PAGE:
Horse Sense: Stepping back from the election heat
This is going to come as a shock to many local political junkies. Hoboken’s politicos often entertain themselves by acting as an island unto themselves. Although not a country, nor a state or even a large city in the United States, much of Hoboken’s residents are overwhelmed feeling a disconnect with daily work intensity and other life issues. Hoboken close to so many worlds: fashion, finance, software, publishing, art, etc. is an extension of New York City, and while retaining small town charm is a living organism tied by blood to its past and in the economy of this area, its future.
As this race has gone into overdrive, so has the rhetoric and emotions along with it. With the pain of severe job losses in our nation beyond what has been seen in decades and unemployment unofficially in double digits, it’s not healthy for political battles to be waged as if they exist in a vacuum. There’s New Jersey’s vast numbers on unemployment insurance seeing benefits expire and no longer even counted in the official unemployment figures making the divisions and trauma of the former mayor’s betrayals this spring seem almost a distant memory in comparison.
Whoever wins the Hoboken’s mayor’s office will be facing a unique set of circumstances. No longer a booming economy in a sea of plenty but a future beset with uncertainty. No one person will be able to effectively face all these challenges and this community will need to come together as the typical political infighting of trying to grab (or hold) as much from the plate as possible is coming to an end and an abrupt one at that. When the shock of this reality hits, people will be howling and pointing fingers at everyone in sight and of course City Hall will be among those targeted. It will matter little. No matter who occupies the desk at the mayor’s office, there’s going to be a stark reality and all of Hoboken’s government will have to face up to it.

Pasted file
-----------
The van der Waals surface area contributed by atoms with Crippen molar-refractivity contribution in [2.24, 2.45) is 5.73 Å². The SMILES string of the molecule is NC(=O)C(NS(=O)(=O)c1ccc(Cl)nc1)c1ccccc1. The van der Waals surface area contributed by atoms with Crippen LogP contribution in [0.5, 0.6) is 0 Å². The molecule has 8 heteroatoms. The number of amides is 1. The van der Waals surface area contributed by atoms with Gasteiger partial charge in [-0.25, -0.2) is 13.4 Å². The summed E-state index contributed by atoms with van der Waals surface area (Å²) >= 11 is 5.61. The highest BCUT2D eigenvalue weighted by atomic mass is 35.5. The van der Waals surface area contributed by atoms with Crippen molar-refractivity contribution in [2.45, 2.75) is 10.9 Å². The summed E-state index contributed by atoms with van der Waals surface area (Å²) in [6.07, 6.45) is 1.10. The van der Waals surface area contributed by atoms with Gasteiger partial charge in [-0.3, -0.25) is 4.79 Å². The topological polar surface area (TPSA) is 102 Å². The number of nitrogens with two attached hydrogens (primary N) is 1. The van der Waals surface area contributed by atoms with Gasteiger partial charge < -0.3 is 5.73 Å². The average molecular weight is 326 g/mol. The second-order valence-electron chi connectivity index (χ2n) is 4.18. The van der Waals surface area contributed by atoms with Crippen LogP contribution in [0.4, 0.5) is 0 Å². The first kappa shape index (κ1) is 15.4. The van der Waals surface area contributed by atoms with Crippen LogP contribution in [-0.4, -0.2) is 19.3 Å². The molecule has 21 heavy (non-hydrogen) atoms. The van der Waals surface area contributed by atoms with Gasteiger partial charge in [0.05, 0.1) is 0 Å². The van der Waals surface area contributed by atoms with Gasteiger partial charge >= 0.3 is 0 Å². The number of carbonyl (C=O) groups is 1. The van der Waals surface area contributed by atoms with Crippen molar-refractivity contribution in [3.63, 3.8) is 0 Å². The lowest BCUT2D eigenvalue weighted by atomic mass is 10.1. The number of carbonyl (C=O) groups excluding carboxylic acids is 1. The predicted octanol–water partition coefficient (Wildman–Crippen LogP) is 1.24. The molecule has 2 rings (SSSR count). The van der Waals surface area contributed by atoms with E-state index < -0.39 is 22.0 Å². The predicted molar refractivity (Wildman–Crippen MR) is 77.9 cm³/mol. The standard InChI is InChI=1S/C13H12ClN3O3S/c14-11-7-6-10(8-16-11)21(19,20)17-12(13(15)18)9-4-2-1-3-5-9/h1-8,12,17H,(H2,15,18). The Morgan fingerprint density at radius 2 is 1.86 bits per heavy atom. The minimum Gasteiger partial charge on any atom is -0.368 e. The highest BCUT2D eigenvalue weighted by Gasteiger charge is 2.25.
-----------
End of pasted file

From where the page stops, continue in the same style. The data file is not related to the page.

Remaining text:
Long after you tire of this campaign war: the political mail, commercials and the empty rhetoric crafted by political operatives, the residue of emotion will need to be put to better use. The problems Hoboken is facing are not small and the gravy train ends with the State, as both New Jersey and Washington face even larger spending problems. The results of the “stimulus” and its cost: over a trillion dollars with interest, has not stemmed the loss of jobs as promised. The double whammy of lost jobs and lost revenues for our town as people can no longer afford to pay property taxes is going to erode stability from both ends. (The whispers of a trial ballon for a second “stimulus” tells you all you need to know about the impact of the first.)
The drop in revenues has been showing in state coffers both in New York and New Jersey quarter over quarter and shows no sign of abating. Don’t overlook the impact this is going to have in real dollars and sense in the messages crafted for your vote on November 3rd. Let’s keep in mind there’s a whole life ahead starting November 4th, no matter what any campaign tells you.
It’s going to be a most challenging one.